The Executive Director of Lift Above Poverty Organization (LAPO), Sabina Idowu-Osehobo said 1,475,951 women and other vulnerable community members across the country have been empowered with health and social services in 2017.
Osehobo, who gave the hint during the annual media forum of the organisation in Benin-City, also disclosed that a total of 187,752 women were screened for common diseases.
She listed the common diseases screened to include HIV/AIDS, malaria, blood pressure, blood sugar, hepatitis and diabetes with 3,386 beneficiaries revered for treatment in government approved hospitals.
She said of the over one million women empowered with health and social service in the period under review, 397,624 persons received direct services while the rest were reached through information, enlightenment and communication materials.
The executive director posited that the organisation is determined to improve quality health and healthy living amongst community members, adding that the rural dwellers were more vulnerable to diseases due to ignorance and unhealthy living practices.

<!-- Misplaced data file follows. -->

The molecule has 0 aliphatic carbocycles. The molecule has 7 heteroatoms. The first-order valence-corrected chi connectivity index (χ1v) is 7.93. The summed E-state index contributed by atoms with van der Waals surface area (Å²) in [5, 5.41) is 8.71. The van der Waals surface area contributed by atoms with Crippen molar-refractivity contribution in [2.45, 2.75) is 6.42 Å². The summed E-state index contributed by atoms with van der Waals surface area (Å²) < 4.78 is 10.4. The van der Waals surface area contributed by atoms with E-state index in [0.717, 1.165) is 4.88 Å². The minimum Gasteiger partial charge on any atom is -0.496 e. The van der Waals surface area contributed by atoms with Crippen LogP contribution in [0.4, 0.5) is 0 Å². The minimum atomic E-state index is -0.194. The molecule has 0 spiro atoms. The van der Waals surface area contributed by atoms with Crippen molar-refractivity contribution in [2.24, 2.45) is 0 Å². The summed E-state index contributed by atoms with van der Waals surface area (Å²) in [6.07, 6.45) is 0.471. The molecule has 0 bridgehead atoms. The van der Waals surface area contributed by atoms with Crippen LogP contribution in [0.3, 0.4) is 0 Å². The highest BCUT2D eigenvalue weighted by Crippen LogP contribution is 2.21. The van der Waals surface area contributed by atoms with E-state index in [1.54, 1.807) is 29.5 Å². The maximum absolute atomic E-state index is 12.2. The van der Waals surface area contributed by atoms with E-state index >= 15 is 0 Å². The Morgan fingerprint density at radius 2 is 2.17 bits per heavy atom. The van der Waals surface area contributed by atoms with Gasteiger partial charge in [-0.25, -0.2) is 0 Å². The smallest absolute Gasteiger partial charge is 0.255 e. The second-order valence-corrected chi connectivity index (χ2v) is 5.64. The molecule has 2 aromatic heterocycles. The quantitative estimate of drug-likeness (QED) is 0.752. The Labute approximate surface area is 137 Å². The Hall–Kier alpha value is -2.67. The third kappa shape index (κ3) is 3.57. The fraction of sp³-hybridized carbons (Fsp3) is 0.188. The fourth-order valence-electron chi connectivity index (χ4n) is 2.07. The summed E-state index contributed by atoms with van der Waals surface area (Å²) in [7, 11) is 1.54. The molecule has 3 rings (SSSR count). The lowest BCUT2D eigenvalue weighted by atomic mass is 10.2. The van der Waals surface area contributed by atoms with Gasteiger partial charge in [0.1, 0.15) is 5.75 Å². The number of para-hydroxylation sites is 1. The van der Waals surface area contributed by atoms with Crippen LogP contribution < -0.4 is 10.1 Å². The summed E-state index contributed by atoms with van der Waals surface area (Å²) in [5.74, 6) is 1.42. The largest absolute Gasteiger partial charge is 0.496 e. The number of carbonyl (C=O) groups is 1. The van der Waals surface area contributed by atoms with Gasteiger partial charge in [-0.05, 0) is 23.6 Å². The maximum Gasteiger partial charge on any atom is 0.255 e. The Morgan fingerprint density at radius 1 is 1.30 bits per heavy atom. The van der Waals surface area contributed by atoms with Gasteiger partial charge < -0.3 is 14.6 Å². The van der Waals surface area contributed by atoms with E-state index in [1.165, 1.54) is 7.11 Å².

She remarked that economic, social and health empowerment have always been an integral part of LAPO’s poverty reduction strategies, opining that there can be no meaningful development without women empowerment and active participation development.
On screening of persons for common diseases, she added that the organisation encourages early detection and management of health conditions in target communities.
While adding that pregnant and nursing mothers were sensitised during antenatal and child immunisation clinic days in local health facilities and community meeting venues, she pointed out that routine screening and health awareness by the organisation has contributed significantly to a reduction in drug abuse among beneficiaries.
She however, encouraged members of the public to undertake regular health status check especially in rural communities due to improve knowledge of the importance of proper diagnosis before drug administration towards promoting early detection and management of tropical dies ewes, and that screening is a major component of LAPO health intervention strategy.
IDRIS UMAR MOMOH, Benin